I have spent the last twenty years researching, teaching, and making from an aesthetic based on maximizing the use of indigenous materi­als. Recently, I spent time thinking and writing about these issues during studies for a Master of Art Design and Environment degree finished in 2004. It is easy in ceramics to have such an approach tagged as rustic, Leachian and full of nostalgia. I wanted to put my approach in a more contemporary context, and to do so I chose to look back at the historical and philo­sophical basis for my making before I moved forward.

What I realized was that the influences on my making were based on Japanese aes­thetics, albeit translated, modified, and often misunderstood by Western practitioners and writers. Those influences could just as well have been African, American or European; I don't think the geography here is as important as the aesthetic framework. Japanese artists create in an aesthetic framework that values highly expressive work, which seeks to har­monize with nature and natural materials. Their relationship with materials is reciprocal, and craft processes are intended to be both poetic and natural.

In Europe, unfortunately, the thinking that framed this aesthetic was rejected by a lineage of Western philosophical thought stretching back through Kant and Plato to the early Greeks. Western aesthetics privileges human superiority, and in so doing justifies the increasing manipulation and exploitation of the natural world. It is an aesthetic based on non-engagement, on the separation of humans from the rest of the natural world, and it embodies the concept that only by dis­interested observation do we become capable of receiving aesthetic satisfaction.

Out of these conflicting influences arises another problem for the potter, that of useful-ness. Here a crucial difference between Japanese and Western aesthetics is starkly drawn; one seeks the expression of beauty through use, the other has sought to defend beauty against the incursions of utility. Trying to make forms blending utility and beauty, I find myself drawn to an aesthetic that seeks synthesis rather than one that promotes antithesis.

Bulb vase. Freycinet ash yellow glaze, 7in.I have started to term what I do place-based making, and see it as part of a wider creative stream that engages with the natural, physi­cal and narrative resources of place. My think­ing draws on a more recent twentieth-century branch of philosophical thought, phenome­nology, which focuses on place and the lived response to it. After all, this is how we came to have the rich diversity of craft-making throughout the world: a vertically integrated aesthetic of materials, skills and processes expressing local culture. This approach can be as modern as it is ancient, and provides a locally-based alternative to globalised, designer-driven industrial ceramics. Interestingly, our position now as individual makers is in some ways not so different from what it was early in the last century, when people like William Morris and Bernard Leach sought a creative response to the relentless and dehumanizing pressures of the Industrial Revolution.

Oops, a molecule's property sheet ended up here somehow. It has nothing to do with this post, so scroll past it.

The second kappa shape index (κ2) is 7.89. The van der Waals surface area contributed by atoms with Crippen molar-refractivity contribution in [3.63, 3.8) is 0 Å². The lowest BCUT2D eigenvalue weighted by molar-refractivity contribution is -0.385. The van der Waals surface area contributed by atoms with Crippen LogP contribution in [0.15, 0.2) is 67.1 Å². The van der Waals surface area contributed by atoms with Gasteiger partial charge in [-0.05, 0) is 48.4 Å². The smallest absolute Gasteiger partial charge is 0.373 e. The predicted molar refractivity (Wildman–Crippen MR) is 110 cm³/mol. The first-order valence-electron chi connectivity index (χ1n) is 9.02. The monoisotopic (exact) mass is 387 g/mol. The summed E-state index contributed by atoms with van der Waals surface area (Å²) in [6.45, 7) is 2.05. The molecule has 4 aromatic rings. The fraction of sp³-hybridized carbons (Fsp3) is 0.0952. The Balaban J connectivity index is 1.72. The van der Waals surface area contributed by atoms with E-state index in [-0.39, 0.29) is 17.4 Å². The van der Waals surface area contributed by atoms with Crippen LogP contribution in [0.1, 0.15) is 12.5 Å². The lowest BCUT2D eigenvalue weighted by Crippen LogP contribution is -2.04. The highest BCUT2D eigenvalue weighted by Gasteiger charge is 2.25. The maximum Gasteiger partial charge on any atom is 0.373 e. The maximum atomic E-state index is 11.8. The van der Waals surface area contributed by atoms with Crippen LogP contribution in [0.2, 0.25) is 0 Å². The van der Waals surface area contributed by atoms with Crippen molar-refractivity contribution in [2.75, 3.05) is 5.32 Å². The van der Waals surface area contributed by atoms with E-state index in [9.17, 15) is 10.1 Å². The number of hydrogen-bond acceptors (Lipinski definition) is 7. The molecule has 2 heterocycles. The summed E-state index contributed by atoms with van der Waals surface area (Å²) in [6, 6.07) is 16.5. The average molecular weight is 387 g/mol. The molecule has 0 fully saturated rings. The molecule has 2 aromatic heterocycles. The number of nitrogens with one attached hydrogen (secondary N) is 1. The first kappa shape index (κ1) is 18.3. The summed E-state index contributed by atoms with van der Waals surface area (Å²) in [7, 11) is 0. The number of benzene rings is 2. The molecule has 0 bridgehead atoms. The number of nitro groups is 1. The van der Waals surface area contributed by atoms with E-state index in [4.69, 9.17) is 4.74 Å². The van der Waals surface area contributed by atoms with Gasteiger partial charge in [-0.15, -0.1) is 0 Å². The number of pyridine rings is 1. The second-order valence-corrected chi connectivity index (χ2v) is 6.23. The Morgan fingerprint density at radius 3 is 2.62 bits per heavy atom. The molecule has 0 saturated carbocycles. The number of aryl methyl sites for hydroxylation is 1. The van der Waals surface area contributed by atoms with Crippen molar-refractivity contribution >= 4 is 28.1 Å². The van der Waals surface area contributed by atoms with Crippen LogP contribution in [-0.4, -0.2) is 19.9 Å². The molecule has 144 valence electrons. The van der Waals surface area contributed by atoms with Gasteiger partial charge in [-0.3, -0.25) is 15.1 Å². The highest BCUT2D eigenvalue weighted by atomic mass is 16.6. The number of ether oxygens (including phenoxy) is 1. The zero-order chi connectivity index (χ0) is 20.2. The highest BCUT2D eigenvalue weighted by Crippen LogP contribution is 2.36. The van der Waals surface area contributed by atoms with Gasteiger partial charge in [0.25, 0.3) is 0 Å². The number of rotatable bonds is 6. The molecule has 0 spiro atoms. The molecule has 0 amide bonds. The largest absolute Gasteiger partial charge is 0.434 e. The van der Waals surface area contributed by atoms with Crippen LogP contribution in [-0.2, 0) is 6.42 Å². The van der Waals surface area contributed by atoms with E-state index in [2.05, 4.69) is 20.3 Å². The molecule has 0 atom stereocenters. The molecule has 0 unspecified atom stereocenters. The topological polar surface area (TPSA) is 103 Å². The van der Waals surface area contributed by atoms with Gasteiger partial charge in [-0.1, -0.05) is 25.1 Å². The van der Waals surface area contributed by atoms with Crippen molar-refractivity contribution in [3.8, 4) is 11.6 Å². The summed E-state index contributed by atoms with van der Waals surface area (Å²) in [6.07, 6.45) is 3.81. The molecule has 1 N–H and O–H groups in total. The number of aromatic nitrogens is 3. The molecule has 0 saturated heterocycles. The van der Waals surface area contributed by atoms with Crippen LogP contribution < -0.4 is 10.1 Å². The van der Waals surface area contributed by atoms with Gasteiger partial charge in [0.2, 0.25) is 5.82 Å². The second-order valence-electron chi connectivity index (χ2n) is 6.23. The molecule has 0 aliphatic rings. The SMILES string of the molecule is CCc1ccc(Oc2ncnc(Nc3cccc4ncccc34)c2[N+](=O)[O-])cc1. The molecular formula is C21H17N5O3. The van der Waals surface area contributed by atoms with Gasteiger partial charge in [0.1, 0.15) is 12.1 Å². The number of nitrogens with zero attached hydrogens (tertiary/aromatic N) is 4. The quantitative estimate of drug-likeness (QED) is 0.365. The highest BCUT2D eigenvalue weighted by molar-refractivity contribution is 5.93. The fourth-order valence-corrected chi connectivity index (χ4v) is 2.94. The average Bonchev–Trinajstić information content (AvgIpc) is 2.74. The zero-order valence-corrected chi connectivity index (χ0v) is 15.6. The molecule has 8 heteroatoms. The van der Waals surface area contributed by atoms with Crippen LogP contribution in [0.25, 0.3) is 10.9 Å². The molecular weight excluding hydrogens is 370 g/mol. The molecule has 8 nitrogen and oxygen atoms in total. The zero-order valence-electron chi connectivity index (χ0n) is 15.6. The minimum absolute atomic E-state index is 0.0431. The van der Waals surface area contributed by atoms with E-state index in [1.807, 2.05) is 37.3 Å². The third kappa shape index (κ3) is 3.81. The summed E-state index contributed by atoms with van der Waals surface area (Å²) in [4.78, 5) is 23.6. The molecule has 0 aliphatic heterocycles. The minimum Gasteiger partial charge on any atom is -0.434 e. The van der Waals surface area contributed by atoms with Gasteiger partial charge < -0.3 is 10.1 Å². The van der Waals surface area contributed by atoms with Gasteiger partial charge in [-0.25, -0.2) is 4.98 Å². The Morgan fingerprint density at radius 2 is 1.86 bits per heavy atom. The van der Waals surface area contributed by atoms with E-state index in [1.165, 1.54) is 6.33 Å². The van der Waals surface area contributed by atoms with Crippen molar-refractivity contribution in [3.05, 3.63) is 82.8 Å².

My aim was to focus and intensify my search for a natural, fluid integration of stim­ulus, materials and process. The sculptor Andy Goldsworthy has spoken of his art as a way of learning, of understanding, and his ephemeral work as a way of "breathing in." In a similar way, during field trips, my research method was that of a reflective wanderer, as I started recording poetic and photographic responses to the fragments of stimulus that caught my eye and framed my daydreaming. These visual and written reflections became my journals. It was from this recording of stimuli - my poetics of wandering- that the decompressive breathing-out of ideas began to develop.

After participating in field trips to various parts of my island state - to quiet and wild places in national parks and to the devastated and denuded environments of mining sites on the rugged west coast - I decided to bring this reflective wandering home and to look in more detail at the nearby environment of southeastern Tasmania. On the edge of the southern ocean, this is a place of eroded cliffs, refracted ocean swells, rock stacks, and the natural and human-imposed patterning in the tidal lagoon in front of my workshop.

It is a place where wildness exists relatively unmasked by a thin layer of human imprint­a space between the constructed urban envi­ronment and an idealized mythic wilderness, where the cyclical forces and dynamic pat­terns of nature can still be felt.